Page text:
SALT LAKE CITY – Imprisoned polygamous sect leader Warren Jeffs has filed a handwritten motion seeking a new trial in Texas after he was convicted there and sentenced to life in prison on child sex assault charges.
Jeffs, who heads the Utah-based Fundamentalist Church of Jesus Christ of Latter Day Saints, claims his religious freedoms were violated by the courts -- an argument he also tried to make while defending himself during his trial.
"The Constitutional protection for religious faith and freedom of practice not being of full protection in previous trial ... is legal grounds sufficient to rule in favor of defendant allowed a new trial...," the 55-year-old church leader wrote in his motion.
Drafted on lined notebook paper in Jeffs' uneven penmanship, the one-page motion was dated Aug. 23, about two weeks after a jury found him guilty of sexual assaulting two FLDS girls aged 12 and 15, whom he married in religious ceremonies.
Schleicher County Court Clerk Peggy Williams said a Jeffs representative filed the motion Friday at the courthouse in Eldorado, Texas.
Lauren Bean, deputy communications director for Texas Attorney General Greg Abbott, on Wednesday said the office expects the jury's decision to convict Jeffs would withstand any legal challenge.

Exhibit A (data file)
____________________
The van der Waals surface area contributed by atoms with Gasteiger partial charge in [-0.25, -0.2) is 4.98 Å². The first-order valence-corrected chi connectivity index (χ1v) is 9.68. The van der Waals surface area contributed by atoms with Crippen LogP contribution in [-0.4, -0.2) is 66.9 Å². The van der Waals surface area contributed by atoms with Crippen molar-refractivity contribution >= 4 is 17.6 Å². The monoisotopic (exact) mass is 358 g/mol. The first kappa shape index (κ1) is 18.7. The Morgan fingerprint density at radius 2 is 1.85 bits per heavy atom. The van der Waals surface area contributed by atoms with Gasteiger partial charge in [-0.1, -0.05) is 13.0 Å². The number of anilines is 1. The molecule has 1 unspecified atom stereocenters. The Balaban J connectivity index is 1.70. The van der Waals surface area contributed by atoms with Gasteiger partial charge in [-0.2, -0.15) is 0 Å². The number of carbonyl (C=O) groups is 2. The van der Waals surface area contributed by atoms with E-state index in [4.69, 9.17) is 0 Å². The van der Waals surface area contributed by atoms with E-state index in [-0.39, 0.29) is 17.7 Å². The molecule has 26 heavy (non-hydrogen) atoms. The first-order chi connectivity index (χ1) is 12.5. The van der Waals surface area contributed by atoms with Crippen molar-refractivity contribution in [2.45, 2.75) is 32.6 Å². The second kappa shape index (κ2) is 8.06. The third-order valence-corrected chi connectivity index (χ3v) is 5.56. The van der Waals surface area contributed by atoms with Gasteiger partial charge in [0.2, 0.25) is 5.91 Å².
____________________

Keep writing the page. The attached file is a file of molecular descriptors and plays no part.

"Just as every convicted criminal attempts to overturn their convictions by pursuing the appeals they are afforded under Texas law, Warren Jeffs will have the opportunity to appeal," Bean said in a statement emailed to The Associated Press. "But a new trial is simply not warranted in this case."
Jeffs' filing also seeks a new hearing on the suppression of evidence from a 2008 raid on the FLDS's Yearning for Zion ranch in Eldorado. Church and family records gathered in the raid were the basis for the case against Jeffs and other sect men.
An appeal filed by Michael Emack, the first of the sect men to be prosecuted by Texas authorities, was upheld by the state's 3rd District Court of Appeals last month. Emack, who is serving a seven-year sentence for assaulting a 16-year-old girl, argued the raid was unconstitutional. A three-judge panel in Austin said authorities had sufficient grounds for probable cause.
Jeffs had been held in a prison in Huntsville, Texas, immediately after his trial, but became ill after days of fasting. He was taken to a hospital and was said to be in a medically-induced coma prior to being moved to Galveston.
Texas Department of Criminal Justice spokesman Jason Clark said Jeffs remained at a prison hospital in Galveston and was listed in stable condition. Details were not provided.
Jeffs won't be eligible for parole until he is 100.